Spooks: This Is The End

Harry Pearce (Peter Firth) and Ruth Evershed (Nicola Walker)

“NOT while I still draw breath.”

Sir Harry Pearce is a joy to behold in the first episode of the last ever series of Spooks.

With just six hours left before we say goodbye, the writers of our favourite spy drama appear intent on celebrating the man who has been there from the very start.

Or perhaps more accurately, a skilled actor by the name of Peter Firth.

There’s very little I can say about Spooks 10.1 without spoiling it.

Big secrets are revealed in a thrilling opener.

There are flashbacks, deaths and iPads.

The jamming of a guillotine.

And a classic final four words of 10.1 script.

Quite aside from Harry making Ruth his “plus one” for a black tie event.

Ruth: “Very glamorous.”

Harry: “Yes. We’ll fit in perfectly.”

Extract from the first episode – don’t watch if avoiding spoilers:

Spooks fans will know to expect some shocks along the way in this farewell series.

Not least in episode two, of which more next week.

We’ll miss Spooks when it’s gone.

It’s a shame BBC schedulers have placed it in direct Sunday night competition with the second series of ITV1 drama phenomenon Downton Abbey.

But what’s done is done. I hope as many people as possible watch both series because they’re equally excellent in their different ways.

For now, let’s look forward to a cracking finale.

I went on set again back in April for small round table interviews with Peter Firth, Nicola Walker and other cast members.

At that stage they were working on the third episode and had yet to learn for certain how the series would end on screen.

My MEN feature interview with Peter Firth is below, followed by some extras from both him and Nicola.

Be warned, there are spoilers. But nothing, I hope, too revealing.

I’ve edited out much of what they told us about their characters and series 10 storylines.

Update: As well as the below, you can also now read further series two interviews:

Spooks: Lara Pulver

Spooks Geoffrey Streatfeild


Ruth and Harry in episode one.

SPOOKS star Peter Firth has no regrets about the spy drama being killed off.

The actor, who plays MI5 head of counter-terrorism Harry Pearce, says: “I will miss it but it’s been a fantastic run.”

Peter, 57, has starred in the show since the very first episode in 2002 and is at the centre of the action as Spooks (BBC1, Sunday, 9pm) begins its tenth and final series.

Sir Harry is facing a tribunal, accused of trading a State secret to a foreign power. Viewers saw him handing over “Albany” last year to save the life of fellow spook Ruth Evershed (Nicola Walker).

He denies his personal feelings for Ruth came into play and produces a report on her in an attempt to convince the panel members he did the right thing.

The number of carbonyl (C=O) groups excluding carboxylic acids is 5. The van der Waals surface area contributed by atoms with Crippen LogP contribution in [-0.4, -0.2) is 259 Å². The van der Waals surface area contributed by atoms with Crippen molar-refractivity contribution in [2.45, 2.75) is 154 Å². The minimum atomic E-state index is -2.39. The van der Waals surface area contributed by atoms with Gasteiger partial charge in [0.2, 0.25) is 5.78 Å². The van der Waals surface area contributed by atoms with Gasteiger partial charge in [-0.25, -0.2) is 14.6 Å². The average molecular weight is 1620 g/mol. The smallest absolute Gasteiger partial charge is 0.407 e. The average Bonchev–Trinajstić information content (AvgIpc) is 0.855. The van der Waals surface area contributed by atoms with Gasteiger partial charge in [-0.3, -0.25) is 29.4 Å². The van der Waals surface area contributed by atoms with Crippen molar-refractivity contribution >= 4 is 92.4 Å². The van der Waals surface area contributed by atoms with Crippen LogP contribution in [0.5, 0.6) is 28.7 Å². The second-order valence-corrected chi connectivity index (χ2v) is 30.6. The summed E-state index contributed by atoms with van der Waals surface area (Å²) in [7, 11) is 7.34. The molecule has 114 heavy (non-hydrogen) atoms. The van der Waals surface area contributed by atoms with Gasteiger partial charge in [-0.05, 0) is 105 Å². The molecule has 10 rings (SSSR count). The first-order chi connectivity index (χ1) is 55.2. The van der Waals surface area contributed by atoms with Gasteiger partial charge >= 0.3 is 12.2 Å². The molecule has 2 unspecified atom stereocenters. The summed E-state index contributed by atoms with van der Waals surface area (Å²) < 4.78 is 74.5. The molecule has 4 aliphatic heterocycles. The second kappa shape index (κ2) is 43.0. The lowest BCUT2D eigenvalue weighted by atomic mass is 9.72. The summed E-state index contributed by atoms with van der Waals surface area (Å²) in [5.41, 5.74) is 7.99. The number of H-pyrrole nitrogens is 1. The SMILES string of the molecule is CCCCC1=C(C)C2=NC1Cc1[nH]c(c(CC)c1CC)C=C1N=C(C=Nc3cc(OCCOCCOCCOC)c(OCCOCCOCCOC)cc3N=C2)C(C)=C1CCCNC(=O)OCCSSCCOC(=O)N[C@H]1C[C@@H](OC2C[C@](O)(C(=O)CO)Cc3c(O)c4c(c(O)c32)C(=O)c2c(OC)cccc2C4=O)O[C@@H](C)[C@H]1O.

And that’s all before the opening titles at the start of a six-part series producers Kudos promise will do the Spooks legacy justice, having taken the decision to go out while the drama was still at a high.

Sitting in his dressing room on set, Peter is philosophical about the end of an era.

“I would have been reflective anyway. I think you get to a certain age and everything changes. Values change and concepts and direction. I’m definitely at a crossroads and I think Harry most certainly is too.

“But I think that’s inevitable. He takes stock. And he’s at that age when people begin to question their lives and the direction they’re going in. But it’s fine. And I won’t miss getting up at five in the morning for filming.”

Dimitri (Max Brown), Ruth (Nicola Walker), Harry (Peter Firth), Calum (Geoffrey Streatfeild) and Erin (Lara Pulver)

Secrets from Harry’s past emerge in the opening episode which begins a couple of months after we last saw him on top of a skyscraper, with Lucas North (Richard Armitage) having jumped to his death.

Some fans hoped Lucas might have somehow lived, as his leap was off screen. But brief added re-cap footage to episode one and a conversation between Harry and Ruth make clear he won’t be coming back.

“The last series stands out for me, series nine, as being the best we’ve done,” insists Peter. “Although it didn’t quite work, the end of it, with Lucas North’s departure. We ran out of money basically.

“We were in the last couple of days of shooting and what we planned for him, we couldn’t film. It was much more spectacular – involving the very tall skyscraper and a helicopter. But we couldn’t afford the helicopter.

“Lucas was always going to die. It was just how he was going to die. There was a version where Harry shot him on top of the skyscraper. And that involved a long falling man picture.”

The backdrop to the farewell series is Britain’s attempt to cultivate a “special relationship” with Russia, rather than America. True Blood star Lara Pulver joins the cast as Erin Watts, who has taken temporary charge in Harry’s absence. While Geoffrey Streatfeild as Calum Reed is another new arrival.

Action man Dimitri (Max Brown) and Tariq (Shazad Latif) are still there but Beth Bailey has left following actress Sophia Myles decision to live in the USA with her American partner.

Star Trek actress Alice Krige plays Elena, wife of Russian cabinet minister Ilya (Jonathan Hyde).

Ilya and Elena

Then there’s Harry’s own special relationship with intelligence analyst Ruth, who turned down his marriage proposal last year. Peter chooses his words carefully when asked what is to become of them.

“The Ruth – Harry thing is entering a new phase and it may be too late for them to proceed any further. They may have gone past the moment,” he smiles. “Harry does have a past – when he was with MI6 he was stationed in West Berlin in the 1980s during the Cold War. And, of course, he had a life then which could well come back to haunt him.”